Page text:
The following Razor code expression displays name and address inside the <p> tag.

Explicit Razor Expressions

Explicit Razor expressions start with @ followed by (). Any content within the () parenthesis is evaluated and rendered to the output.

IntelliSense support

The image below shows how the Razor markup is used inside an HTML page and the Intellisense support from the Visual Studio.

Intellisense Support for Razor in Visual Studio

Using Directive

The @using directive works similar to the  C# using directive and allows you to import namespaces. The MVCCoreApp.Models can be imported as shown below

And then we can simply use  var cust = new Customer() instead of var cust = new MVCCoreApp.Models.Customer()

Variable Declaration

The Variables are declared using the var keyword or using the c# data type. The int, float, decimal, bool, DateTime & string keywords can be used to store strings, numbers, and dates, etc.

The variables are inserted directly into a page using @.

Strings are enclosed in double quotation marks.

To use a double quotation mark inside the string, use a verbatim string literal.  The verbatim string is prefixed with the @ symbol and repeat the quotation mark.

Similarly, backslash character can be printed using the same technique.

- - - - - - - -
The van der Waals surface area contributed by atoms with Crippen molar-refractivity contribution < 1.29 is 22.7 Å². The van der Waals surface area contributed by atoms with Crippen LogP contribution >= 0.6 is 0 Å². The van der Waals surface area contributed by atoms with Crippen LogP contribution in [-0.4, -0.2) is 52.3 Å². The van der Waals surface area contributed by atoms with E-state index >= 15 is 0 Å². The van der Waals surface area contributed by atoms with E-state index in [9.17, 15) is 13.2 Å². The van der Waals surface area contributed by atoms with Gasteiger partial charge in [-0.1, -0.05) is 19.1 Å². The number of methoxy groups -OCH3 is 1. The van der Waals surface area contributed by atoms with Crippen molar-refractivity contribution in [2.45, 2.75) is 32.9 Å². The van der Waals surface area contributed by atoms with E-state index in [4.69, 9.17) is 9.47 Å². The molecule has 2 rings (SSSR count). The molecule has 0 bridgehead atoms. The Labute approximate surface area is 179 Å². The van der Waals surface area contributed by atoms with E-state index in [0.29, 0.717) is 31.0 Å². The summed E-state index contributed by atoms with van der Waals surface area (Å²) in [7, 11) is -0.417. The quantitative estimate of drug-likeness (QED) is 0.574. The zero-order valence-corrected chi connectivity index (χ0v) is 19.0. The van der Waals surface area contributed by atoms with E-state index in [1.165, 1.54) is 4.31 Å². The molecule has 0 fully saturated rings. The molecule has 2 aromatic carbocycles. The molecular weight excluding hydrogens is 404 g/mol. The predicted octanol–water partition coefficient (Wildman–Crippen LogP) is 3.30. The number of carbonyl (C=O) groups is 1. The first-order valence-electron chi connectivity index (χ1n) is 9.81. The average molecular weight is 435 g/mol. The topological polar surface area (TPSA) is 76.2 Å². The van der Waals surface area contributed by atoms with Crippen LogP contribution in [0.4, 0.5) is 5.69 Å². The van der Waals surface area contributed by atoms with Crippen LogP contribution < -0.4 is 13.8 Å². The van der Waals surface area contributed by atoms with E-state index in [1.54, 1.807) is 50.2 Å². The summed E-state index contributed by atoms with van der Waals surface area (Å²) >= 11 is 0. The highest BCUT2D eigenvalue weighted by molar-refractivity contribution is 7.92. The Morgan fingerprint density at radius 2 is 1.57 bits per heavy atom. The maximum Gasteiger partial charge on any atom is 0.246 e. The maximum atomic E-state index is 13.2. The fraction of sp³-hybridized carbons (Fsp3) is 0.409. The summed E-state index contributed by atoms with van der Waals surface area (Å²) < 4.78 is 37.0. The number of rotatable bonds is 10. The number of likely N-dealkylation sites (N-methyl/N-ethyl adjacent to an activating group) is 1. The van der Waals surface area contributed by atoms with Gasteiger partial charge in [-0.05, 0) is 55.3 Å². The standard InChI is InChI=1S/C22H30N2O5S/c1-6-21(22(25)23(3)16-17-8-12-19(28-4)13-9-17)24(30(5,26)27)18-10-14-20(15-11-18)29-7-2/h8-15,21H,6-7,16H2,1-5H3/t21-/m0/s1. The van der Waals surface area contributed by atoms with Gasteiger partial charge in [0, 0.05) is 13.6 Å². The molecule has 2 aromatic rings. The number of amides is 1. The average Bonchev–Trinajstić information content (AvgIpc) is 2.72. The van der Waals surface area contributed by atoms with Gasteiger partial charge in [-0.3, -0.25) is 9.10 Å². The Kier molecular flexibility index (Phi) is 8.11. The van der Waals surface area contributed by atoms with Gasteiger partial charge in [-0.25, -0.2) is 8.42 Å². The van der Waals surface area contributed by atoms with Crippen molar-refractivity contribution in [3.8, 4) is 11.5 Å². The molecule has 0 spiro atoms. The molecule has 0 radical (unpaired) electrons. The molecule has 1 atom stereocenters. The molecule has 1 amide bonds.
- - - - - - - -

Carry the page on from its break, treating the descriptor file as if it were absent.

You can print @ in HTML by repeating (Escape) the @ symbol as shown below.

The @ in the email address is correctly identifies by the Razor engine and does not to treat the @ as a code delimiter. You do not have to escape it with @.


Use @*   *@ to place comments

HTML Elements inside code block

Any HTML Elements inside the Razor code block is correctly identified by the Razor engine as shown below.

Single line text

You can output the literal values without HTML element by prefixing it with @:

The @: used to define the single line of literal values

Multiline text

For the multiline text use the <text> </text> element

Conditional Statements

The Razor engine is able to process conditional statements like if & Switch statement.

If and Else Conditions

If Condition is used to render a section based on a condition as shown below.

Or you can use the following code

An If else if else block

Switch Statements

A switch statement can insert a section into HTML based on a number of conditions.


Foreach loop

The loops are used to repeat a code block for

The best use case of a foreach loop is to loop through a collection object and display the result inside table

While loop

HTML Encoding

All the Razor expressions are automatically HTML Encoded.

For Example

The above code will not result in an alert box. Instead, you will see the “<script>alert(‘You are under cross-site script injection attack’);</script>”  printed in the browser.

The Razor automatically encodes the < to &lt; and > to &gt;

If you look at the generated HTML Response you will see this

<span>&lt;script&gt;alert(&#x27; You are under cross-site script injection attack&#x27;) ;&lt;/script&gt; </span>

If you want to script to be executed, then you can use the @html.raw method to print out the unencoded string as shown below. This code results in an alert box popping up.


We looked at the Razor Syntax in this Tutorial. The Razor codes start with @ and you can either use a Razor expressions or Razor code blocks to insert C# code inside HTML Markup. This gives the programmers the ability to create a dynamic web page using C# features like conditional statements, loops etc.